Malaysia ’s Royal Air Force has 18 Russian-made Su-30MKM aircraft. Their technical servicing is the corner stone of Russia’s entire arms export. There were a number of serious incidents when Russian manufacturers could not execute their contracts with delivering spare parts to Malaysia. Malaysia had to refuse from the exploitation of MiG-29 planes. The promised technical center in India was never materialized either.
Russia has delivered 76 Su-27 fighter jets to China since 1992. In 1995 Moscow granted a license to Beijing to assemble 200 more of those planes. As a result, Russia’s renowned Su-27 fighter jet was “cloned” in China as J-11. Russia was originally delivering spare parts to China, but Beijing refused to prolong the license in 2003. By 2008, China had designed its only analogues of the Russian engine, radar and other equipment.
Chain started the licensed and non-licensed production of analogues of Soviet planes a long time ago. The nation’s J-6 and J-7 fighters were created on the base of MiG-10 and MiG-21. H-6 bombers were copied from Tu-16; Y-5, Y-7 and Y-8 are rip-offs of Russia’s An-2, An-24 and An-12.
The military cooperation between Russia and China has had a 62-percent reduction since 2007. There are practically no new contracts between the two countries.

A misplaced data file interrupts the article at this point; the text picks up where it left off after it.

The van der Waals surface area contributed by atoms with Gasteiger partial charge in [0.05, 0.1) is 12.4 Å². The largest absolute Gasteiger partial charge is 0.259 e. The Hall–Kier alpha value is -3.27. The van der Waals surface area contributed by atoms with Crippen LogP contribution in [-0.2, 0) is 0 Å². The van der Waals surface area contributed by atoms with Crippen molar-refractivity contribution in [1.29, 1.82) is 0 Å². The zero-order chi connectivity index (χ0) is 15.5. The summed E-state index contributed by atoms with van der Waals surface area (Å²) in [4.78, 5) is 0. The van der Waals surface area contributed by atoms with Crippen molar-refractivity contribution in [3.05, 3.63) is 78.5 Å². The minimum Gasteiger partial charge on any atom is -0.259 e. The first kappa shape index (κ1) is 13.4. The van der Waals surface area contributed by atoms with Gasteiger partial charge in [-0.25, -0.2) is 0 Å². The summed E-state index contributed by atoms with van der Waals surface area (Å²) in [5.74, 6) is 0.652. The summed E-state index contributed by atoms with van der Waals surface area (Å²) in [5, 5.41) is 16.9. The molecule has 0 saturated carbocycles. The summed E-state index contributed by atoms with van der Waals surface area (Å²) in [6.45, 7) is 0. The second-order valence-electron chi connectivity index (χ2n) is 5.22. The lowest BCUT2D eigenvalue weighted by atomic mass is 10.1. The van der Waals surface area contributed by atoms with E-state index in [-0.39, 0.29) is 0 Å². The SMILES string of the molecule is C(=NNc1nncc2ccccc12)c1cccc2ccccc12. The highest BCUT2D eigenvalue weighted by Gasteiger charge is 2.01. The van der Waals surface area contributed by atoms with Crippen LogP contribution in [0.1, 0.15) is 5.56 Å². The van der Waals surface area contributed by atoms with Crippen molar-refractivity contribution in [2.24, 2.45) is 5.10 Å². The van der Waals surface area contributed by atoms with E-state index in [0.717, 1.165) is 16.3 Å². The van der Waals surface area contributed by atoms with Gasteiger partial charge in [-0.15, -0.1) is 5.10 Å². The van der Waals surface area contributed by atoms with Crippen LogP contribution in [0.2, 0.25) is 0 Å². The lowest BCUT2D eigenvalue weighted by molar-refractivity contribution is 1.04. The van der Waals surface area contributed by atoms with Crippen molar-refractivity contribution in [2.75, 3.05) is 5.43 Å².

The Pentagon traditionally evaluated China’s defense technologies in its recent report about the level of the nation’s defense power. US officials believe that China’s level of technological development in the defense industry was much lower than that of the United States. Nevertheless, the Pentagon acknowledged that China’s defense budget was growing faster than the nation’s economy.
China is going to start the production of large vessels and develop a new generation of arms and military hardware for its navy. Priority will be paid to the construction of superships, a new type of submarines, supersonic jets, missiles and other arms.
After 2020, Beijing plans to build two nuclear-powered aircraft-carriers in addition to two other conventional vessels which are going to be launched in 2015. When it happens, China will establish control over the entire western part of the Pacific Ocean.